When it comes to finding qualified talent, it can be a challenge to land the perfect candidate that checks all your boxes. But what about promoting internally? It’s so essential, and often understated, to recognize initiative and ambition within your current talent pool. For Levy Online, it’s always been one of our goals to grow our talent from within.
Local UNLV graduate and team member, Jero Esguerra, is sharing some insight on how he went from being a digital marketing assistant to one of our most ambitious SEO account managers at Levy Online:
What did you find most helpful or supportive when you started?
Definitely having supportive teammates. Whenever I had a question, they took the time to answer everything, give me feedback or point me in the right direction. I also took the initiative to do research on my own and use the materials and resources provided to me, whether it be access to training software or mentors on my team.
How did your degree help you when it came to moving up in digital marketing?
I graduated from UNLV with a marketing degree and it helped me understand the “Four Ps” (price, product, promotion, and place) and all the essential marketing basics, which I then applied to the actual work I was doing. My education gave me the definition of SEO and other marketing terms, but it was the hands-on experience that really helped me to understand these concepts.
I also learned about the sales funnel and those aspects, what’s involved with the buying process and customer behaviors, and that definitely helped out when starting my career.
What has been your biggest challenge with moving up and taking on more responsibility?
There’s always a challenge with learning and taking on more, all while trying to implement new concepts and skills simultaneously, but it’s definitely not impossible. When you’re moving that fast, you may worry you’re not picking up everything you need to. But with initiative and the ability to think on your feet, you can learn more as you go and take advantage of opportunities as they come up.
With any promotion, it can be challenging to not feel overwhelmed at first, but you have to hold on to your drive. It takes a lot of research and time and being open to learning everything you can. But with that comes versatility. If a client wants something, I’m not stuck in a box. You have to have the ability to be creative and ambitious and research things you may not be familiar with to implement that successfully.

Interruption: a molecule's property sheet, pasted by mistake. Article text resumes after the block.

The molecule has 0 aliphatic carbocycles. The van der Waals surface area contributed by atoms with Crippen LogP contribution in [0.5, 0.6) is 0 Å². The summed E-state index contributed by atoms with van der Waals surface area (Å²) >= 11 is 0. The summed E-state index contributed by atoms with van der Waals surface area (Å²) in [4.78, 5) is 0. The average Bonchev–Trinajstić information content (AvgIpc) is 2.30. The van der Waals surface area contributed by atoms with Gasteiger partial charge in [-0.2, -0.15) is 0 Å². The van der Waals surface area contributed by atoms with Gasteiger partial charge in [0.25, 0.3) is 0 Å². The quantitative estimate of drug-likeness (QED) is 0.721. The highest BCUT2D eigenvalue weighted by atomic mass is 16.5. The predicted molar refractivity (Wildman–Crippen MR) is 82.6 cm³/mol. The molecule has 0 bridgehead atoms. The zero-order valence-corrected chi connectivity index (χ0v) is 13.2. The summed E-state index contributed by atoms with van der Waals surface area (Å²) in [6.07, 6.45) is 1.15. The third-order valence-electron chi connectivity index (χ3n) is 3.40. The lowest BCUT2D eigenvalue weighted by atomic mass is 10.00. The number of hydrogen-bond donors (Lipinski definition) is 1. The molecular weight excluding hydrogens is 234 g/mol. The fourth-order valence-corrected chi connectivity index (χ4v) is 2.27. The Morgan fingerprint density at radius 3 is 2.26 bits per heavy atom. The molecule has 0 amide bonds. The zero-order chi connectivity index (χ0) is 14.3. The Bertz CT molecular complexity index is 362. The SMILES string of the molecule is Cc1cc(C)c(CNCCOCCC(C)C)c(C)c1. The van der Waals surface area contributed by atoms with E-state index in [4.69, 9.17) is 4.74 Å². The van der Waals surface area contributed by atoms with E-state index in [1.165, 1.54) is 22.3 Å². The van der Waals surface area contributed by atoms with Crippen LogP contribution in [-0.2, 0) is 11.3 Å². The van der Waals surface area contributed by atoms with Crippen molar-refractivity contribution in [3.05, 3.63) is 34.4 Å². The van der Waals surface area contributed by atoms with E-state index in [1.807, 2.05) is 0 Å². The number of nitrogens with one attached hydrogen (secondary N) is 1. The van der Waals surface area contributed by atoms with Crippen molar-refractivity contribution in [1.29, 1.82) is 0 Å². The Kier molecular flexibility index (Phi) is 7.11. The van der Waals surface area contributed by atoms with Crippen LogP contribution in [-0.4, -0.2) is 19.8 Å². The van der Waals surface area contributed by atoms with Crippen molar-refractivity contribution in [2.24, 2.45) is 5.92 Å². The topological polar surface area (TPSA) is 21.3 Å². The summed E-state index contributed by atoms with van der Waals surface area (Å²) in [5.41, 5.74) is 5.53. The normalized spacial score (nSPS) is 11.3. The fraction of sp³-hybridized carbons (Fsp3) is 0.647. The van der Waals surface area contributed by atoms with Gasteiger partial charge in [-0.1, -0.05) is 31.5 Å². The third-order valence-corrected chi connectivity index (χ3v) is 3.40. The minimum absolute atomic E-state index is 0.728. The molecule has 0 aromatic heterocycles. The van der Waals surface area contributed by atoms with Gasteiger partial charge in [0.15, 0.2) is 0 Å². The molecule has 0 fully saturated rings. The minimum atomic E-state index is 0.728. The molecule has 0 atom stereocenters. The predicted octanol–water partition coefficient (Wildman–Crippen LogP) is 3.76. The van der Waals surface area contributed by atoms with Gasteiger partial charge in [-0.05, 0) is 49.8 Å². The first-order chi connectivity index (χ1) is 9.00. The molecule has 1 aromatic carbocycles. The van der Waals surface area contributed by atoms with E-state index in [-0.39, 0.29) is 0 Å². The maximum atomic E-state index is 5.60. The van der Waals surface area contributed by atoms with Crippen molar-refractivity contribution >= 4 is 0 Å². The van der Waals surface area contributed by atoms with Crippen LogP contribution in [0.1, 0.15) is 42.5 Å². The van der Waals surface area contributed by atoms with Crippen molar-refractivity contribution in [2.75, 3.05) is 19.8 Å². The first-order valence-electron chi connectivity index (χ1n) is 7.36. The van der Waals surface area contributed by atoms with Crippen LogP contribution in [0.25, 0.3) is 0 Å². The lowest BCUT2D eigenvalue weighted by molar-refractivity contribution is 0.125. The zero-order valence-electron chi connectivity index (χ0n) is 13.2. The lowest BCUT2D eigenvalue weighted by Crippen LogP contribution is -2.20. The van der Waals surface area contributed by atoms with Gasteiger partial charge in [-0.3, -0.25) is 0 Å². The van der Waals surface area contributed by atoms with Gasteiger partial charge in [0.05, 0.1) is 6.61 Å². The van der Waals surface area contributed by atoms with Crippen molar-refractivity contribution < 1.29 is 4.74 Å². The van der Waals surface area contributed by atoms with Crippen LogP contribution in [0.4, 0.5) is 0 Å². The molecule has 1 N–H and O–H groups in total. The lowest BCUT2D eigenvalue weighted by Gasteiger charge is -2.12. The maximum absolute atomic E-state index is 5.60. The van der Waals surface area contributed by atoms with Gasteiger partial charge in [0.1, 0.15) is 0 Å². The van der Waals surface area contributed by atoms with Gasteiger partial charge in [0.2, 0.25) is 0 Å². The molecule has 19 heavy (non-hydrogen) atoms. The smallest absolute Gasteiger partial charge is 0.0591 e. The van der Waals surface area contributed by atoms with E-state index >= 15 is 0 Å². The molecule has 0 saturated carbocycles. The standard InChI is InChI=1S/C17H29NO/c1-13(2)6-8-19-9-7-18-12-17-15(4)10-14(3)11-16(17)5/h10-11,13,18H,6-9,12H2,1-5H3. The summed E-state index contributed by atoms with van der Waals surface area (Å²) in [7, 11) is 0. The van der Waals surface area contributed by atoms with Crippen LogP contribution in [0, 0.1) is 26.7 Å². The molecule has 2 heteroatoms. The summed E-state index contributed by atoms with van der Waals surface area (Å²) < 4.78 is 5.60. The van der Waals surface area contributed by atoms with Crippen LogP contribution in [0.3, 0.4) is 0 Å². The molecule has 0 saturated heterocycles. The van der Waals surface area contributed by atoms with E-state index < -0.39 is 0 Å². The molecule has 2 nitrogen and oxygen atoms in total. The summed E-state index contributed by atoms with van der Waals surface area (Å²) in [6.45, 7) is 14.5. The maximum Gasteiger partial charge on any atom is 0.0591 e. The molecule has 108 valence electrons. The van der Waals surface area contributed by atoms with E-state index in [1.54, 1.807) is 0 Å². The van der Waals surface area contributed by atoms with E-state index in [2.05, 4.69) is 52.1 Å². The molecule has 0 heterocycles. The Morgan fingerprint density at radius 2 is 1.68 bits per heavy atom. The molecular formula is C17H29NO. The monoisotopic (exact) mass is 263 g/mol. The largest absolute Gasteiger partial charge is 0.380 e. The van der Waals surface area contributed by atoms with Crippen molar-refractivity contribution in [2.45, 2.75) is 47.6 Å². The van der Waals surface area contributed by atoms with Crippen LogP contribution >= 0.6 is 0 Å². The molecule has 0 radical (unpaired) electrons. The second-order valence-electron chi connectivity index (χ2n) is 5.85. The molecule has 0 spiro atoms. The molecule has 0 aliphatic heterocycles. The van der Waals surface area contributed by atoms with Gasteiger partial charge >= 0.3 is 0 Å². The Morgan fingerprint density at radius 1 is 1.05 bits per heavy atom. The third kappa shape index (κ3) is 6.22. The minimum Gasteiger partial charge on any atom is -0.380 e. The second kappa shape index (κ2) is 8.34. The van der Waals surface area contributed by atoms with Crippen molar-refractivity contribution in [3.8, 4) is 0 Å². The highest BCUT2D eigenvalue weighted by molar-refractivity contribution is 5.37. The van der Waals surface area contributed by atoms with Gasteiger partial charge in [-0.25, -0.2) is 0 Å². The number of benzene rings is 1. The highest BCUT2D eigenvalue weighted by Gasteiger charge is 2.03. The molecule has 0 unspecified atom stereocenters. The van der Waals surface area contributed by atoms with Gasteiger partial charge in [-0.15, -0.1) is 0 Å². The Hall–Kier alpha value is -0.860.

What is the biggest skill you’ve learned while working at Levy Online?
I’ve grown in terms of being a better communicator. Account management is pretty much all about communication and being able to have the client understand what you’re doing so they are comfortable with what you’re doing. Not everybody is an expert in digital marketing or SEO, and it’s our job as account managers to bring that insight to the table and communicate how it’s making a difference.
What skills do you feel are most important when moving up in an organization?
Initiative. You have to show initiative. You have to want it. You want to move forward, you want to learn, you want to progress to the next level. Also, don’t be afraid to ask for feedback. Go to your superiors and ask them what you can improve on, what you need to do, and take it constructively. Always ask questions and always be open to learning.
Another skill is just being able to pick up on things very quickly. You don’t have a ton of time between being introduced to something new and having to implement that successfully, especially in digital marketing. Things are changing all the time and you have to keep up. Being able to learn quickly and stay up-to-date with everything is important. You have to be able to take in information as well move on to the next thing at the same time.
What is your process for learning new skills?
I am big on doing research on my own for the most part, but again, asking questions if I need to. I feel like if I ask questions immediately without having done some research before, I won’t retain it as quickly. I’m also a hands-on learner, so the more I do something, the better. When I research it and do it myself, it helps me understand the “why” behind something rather than just knowing how to do it. If you’re watching somebody doing something, you’re following along step by step but you don’t necessarily realize the benefits or what it can do or why you’re doing it.
How do you find balance when it comes to increased workload?
I’m able to take things one step at a time. Some people can get overwhelmed when there’s so much going on, but I’m able to break it down into smaller tasks and take them as they come. All of our task lists are long, but it’s really just realizing you literally have to take it to the chopping block, one task at a time, one step at a time. Sooner or later, you’re going to get to where you need to be and you’ve finished everything you need to do. Taking the first step is the most important thing and not having “analysis paralysis.” If you get trapped doing so much research, you may not be able to get started because you’re afraid you’re going to do it wrong.
Do you have any advice for young professionals coming up, especially in digital marketing?
Always be open to learning and always take the initiative to move forward. Don’t get stagnant. Once you feel like you’re in a safe spot, go forward. Don’t be afraid to feel uncomfortable because that’s how you grow, not just in digital marketing, but in life. Being uncomfortable is where you realize who you are and what you can do, and you’re able to maximize your potential as much as possible.
Also, know your value. People might still think of interns as the people who get the coffee. Don’t let that happen. Show them you want to do something more and show your worth.